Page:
National Guard Showcased as Strategic Partner in Dropout Prevention & Recovery

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Philadelphia Mayor Michael Nutter, who hosted the 22nd Annual National Dropout Prevention Network Conference at the Loews Philadelphia Hotel, November 14-17, said the city’s partnership with the Army National Guard is essential in order to help increase graduation rates here and around the country.

Pvt. Joseph Pollini and Pvt. Jessica Tallant, GED Plus Graduates

I thank the National Guard for its commitment to helping young people reach their educational and career goals. It takes all of us, elected officials, school leaders, community members, and employers like the National Guard to play a role.

Along the same streets and alleys that Benjamin Franklin organized the first defense force of National Guard Soldiers in Pennsylvania against French privateers and Indian raiders, the Pennsylvania Army National Guard showed up in force to help battle a growing national threat -- the dropout crisis.

Philadelphia Mayor Michael Nutter, who hosted the 22nd Annual National Dropout Prevention Network Conference at the Loews Philadelphia Hotel, November 14-17, said the city’s partnership with the Army National Guard is essential in order to help increase graduation rates here and around the country.

“I thank the National Guard for its commitment to helping young people reach their educational and career goals,” Nutter said. “It takes all of us, elected officials, school leaders, community members, and employers like the National Guard to play a role.”

Philadelphia’s graduation rate has increased from 55 to 63 percent since Nutter took office in 2008. Nutter said the Philadelphia School District's Strategic Plan, Imagine 2014, includes reforms such as reducing class size, increasing counselors in middle and high schools, and creating additional educational options for students who have dropped out and wish to return to school. “This increase marks clear progress, but we clearly have more work to do,” Nutter said.

With strategic partnerships like the Army National Guard, Nutter plans to increase the city’s graduation rate to 80 percent by 2015. He said for every student who finishes high school in Philadelphia, the local state and federal governments will save approximately $580,000. “The education of Philadelphia's young people and adults is closely tied to the economy of our city and the safety of our neighborhoods,” Nutter said. “There is no doubt that investing in education pays off for everyone in the short and long term.” He also added that better educated young people are less likely to perpetrate or become victims of a crime.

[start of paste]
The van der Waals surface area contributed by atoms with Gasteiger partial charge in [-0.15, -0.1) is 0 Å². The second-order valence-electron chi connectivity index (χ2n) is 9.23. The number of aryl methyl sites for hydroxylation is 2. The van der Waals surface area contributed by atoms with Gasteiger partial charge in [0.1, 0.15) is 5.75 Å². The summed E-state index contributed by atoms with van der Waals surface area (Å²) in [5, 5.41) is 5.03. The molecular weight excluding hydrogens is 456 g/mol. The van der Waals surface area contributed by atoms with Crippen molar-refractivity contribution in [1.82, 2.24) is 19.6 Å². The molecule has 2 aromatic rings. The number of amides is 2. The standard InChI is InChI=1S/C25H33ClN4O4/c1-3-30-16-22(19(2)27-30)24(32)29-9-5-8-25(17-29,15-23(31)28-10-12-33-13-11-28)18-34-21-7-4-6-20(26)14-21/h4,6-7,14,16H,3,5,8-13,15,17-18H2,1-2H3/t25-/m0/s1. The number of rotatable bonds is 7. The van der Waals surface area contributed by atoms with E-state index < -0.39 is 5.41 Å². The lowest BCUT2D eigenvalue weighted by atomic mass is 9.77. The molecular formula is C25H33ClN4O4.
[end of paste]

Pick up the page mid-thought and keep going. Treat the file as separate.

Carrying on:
Representatives from the Pennsylvania Army National Guard Recruiting Team from Philadelphia provided audio and video support for the entire conference and facilitated the conference staff throughout the week. Philadelphia Recruiting Team Leader, Master Sgt. Lee D. Page, said his team provided the conference staff with approximately 18 digital projectors and 10 Soldiers per day for technical set up and assisting presenters at the conference.

Command Sgt. Maj. (Ret.) Stanley W. Jones, who serves as the Education Liaison for the Pennsylvania Army National Guard said the military presence there was not a recruiting tool, but rather a mutual investment in the education of America’s youth.

“We had everyone working together,” said Jones. “It’s important that we’re seen as helping educators and being a partner with the educational community. That’s what it’s all about.”

The Scranton, Pa. native retired from the Pennsylvania Army National Guard in 2006 and has been forming partnerships with educators, civic leaders along with multiple local, state and federal agencies for more than three decades.